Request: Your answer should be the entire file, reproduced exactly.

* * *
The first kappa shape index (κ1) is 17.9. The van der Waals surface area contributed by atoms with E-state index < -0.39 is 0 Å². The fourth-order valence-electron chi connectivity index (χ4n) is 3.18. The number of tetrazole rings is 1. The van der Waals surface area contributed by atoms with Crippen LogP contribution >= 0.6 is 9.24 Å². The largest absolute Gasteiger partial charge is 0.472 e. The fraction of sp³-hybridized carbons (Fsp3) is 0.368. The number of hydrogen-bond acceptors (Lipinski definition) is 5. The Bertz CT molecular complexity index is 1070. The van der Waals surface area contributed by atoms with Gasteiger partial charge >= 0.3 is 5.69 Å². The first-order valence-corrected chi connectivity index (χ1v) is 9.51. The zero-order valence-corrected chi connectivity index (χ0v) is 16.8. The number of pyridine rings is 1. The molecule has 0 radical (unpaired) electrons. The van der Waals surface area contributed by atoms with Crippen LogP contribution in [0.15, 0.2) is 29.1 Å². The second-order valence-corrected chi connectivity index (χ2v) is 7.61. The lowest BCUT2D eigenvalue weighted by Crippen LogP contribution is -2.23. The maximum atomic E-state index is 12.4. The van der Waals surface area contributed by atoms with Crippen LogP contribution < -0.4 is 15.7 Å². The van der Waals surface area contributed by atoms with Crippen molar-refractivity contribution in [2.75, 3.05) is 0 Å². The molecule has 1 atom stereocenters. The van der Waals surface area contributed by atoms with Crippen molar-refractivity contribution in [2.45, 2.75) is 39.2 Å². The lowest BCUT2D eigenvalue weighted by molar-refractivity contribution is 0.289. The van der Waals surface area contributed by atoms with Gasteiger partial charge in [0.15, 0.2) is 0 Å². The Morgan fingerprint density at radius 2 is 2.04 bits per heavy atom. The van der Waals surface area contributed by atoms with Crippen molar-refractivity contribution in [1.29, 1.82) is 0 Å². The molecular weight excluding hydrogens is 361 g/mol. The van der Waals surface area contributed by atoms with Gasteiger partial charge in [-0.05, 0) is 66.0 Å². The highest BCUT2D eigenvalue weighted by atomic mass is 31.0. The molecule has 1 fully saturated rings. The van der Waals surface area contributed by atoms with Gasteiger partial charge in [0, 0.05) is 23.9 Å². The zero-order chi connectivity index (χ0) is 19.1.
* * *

The first kappa shape index (κ1) is 17.9. The van der Waals surface area contributed by atoms with E-state index < -0.39 is 0 Å². The fourth-order valence-electron chi connectivity index (χ4n) is 3.18. The number of tetrazole rings is 1. The van der Waals surface area contributed by atoms with Crippen LogP contribution >= 0.6 is 9.24 Å². The largest absolute Gasteiger partial charge is 0.472 e. The fraction of sp³-hybridized carbons (Fsp3) is 0.368. The number of hydrogen-bond acceptors (Lipinski definition) is 5. The Bertz CT molecular complexity index is 1070. The van der Waals surface area contributed by atoms with Gasteiger partial charge >= 0.3 is 5.69 Å². The first-order valence-corrected chi connectivity index (χ1v) is 9.51. The zero-order valence-corrected chi connectivity index (χ0v) is 16.8. The number of pyridine rings is 1. The molecule has 0 radical (unpaired) electrons. The van der Waals surface area contributed by atoms with Crippen LogP contribution in [0.15, 0.2) is 29.1 Å². The second-order valence-corrected chi connectivity index (χ2v) is 7.61. The lowest BCUT2D eigenvalue weighted by Crippen LogP contribution is -2.23. The maximum atomic E-state index is 12.4. The van der Waals surface area contributed by atoms with Crippen LogP contribution < -0.4 is 15.7 Å². The van der Waals surface area contributed by atoms with Crippen molar-refractivity contribution in [2.75, 3.05) is 0 Å². The molecule has 1 atom stereocenters. The van der Waals surface area contributed by atoms with Crippen molar-refractivity contribution in [2.45, 2.75) is 39.2 Å². The lowest BCUT2D eigenvalue weighted by molar-refractivity contribution is 0.289. The van der Waals surface area contributed by atoms with Gasteiger partial charge in [0.15, 0.2) is 0 Å². The Morgan fingerprint density at radius 2 is 2.04 bits per heavy atom. The van der Waals surface area contributed by atoms with Crippen molar-refractivity contribution in [1.29, 1.82) is 0 Å². The molecular weight excluding hydrogens is 361 g/mol. The van der Waals surface area contributed by atoms with Gasteiger partial charge in [-0.05, 0) is 66.0 Å². The highest BCUT2D eigenvalue weighted by atomic mass is 31.0. The molecule has 1 fully saturated rings. The van der Waals surface area contributed by atoms with Gasteiger partial charge in [0, 0.05) is 23.9 Å². The zero-order chi connectivity index (χ0) is 19.1.